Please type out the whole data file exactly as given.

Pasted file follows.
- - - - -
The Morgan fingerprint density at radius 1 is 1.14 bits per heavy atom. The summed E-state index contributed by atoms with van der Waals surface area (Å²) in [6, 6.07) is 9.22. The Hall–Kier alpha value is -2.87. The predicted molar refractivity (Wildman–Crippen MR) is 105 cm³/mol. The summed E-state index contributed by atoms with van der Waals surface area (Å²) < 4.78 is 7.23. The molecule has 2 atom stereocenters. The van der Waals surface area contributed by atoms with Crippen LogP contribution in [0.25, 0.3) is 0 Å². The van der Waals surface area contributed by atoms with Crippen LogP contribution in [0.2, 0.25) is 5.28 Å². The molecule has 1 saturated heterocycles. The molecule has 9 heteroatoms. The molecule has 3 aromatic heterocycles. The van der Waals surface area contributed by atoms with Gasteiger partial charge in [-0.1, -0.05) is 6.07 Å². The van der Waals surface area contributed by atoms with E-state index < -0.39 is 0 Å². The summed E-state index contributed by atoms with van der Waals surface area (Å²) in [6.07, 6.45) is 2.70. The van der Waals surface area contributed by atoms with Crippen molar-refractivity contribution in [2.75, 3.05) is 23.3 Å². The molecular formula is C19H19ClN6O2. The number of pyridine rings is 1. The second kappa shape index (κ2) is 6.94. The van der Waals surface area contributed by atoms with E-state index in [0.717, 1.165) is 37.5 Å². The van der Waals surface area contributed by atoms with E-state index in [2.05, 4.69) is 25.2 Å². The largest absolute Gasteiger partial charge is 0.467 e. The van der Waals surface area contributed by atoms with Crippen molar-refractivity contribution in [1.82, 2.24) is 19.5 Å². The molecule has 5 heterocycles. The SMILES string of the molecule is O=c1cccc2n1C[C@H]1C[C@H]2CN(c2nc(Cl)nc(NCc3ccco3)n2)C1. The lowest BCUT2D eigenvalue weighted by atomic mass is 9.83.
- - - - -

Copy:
The Morgan fingerprint density at radius 1 is 1.14 bits per heavy atom. The summed E-state index contributed by atoms with van der Waals surface area (Å²) in [6, 6.07) is 9.22. The Hall–Kier alpha value is -2.87. The predicted molar refractivity (Wildman–Crippen MR) is 105 cm³/mol. The summed E-state index contributed by atoms with van der Waals surface area (Å²) < 4.78 is 7.23. The molecule has 2 atom stereocenters. The van der Waals surface area contributed by atoms with Crippen LogP contribution in [0.25, 0.3) is 0 Å². The van der Waals surface area contributed by atoms with Crippen LogP contribution in [0.2, 0.25) is 5.28 Å². The molecule has 1 saturated heterocycles. The molecule has 9 heteroatoms. The molecule has 3 aromatic heterocycles. The van der Waals surface area contributed by atoms with Gasteiger partial charge in [-0.1, -0.05) is 6.07 Å². The van der Waals surface area contributed by atoms with E-state index < -0.39 is 0 Å². The summed E-state index contributed by atoms with van der Waals surface area (Å²) in [6.07, 6.45) is 2.70. The van der Waals surface area contributed by atoms with Crippen molar-refractivity contribution in [2.75, 3.05) is 23.3 Å². The molecular formula is C19H19ClN6O2. The number of pyridine rings is 1. The second kappa shape index (κ2) is 6.94. The van der Waals surface area contributed by atoms with E-state index in [0.717, 1.165) is 37.5 Å². The van der Waals surface area contributed by atoms with E-state index in [2.05, 4.69) is 25.2 Å². The largest absolute Gasteiger partial charge is 0.467 e. The van der Waals surface area contributed by atoms with Crippen molar-refractivity contribution in [1.82, 2.24) is 19.5 Å². The molecule has 5 heterocycles. The SMILES string of the molecule is O=c1cccc2n1C[C@H]1C[C@H]2CN(c2nc(Cl)nc(NCc3ccco3)n2)C1. The lowest BCUT2D eigenvalue weighted by atomic mass is 9.83.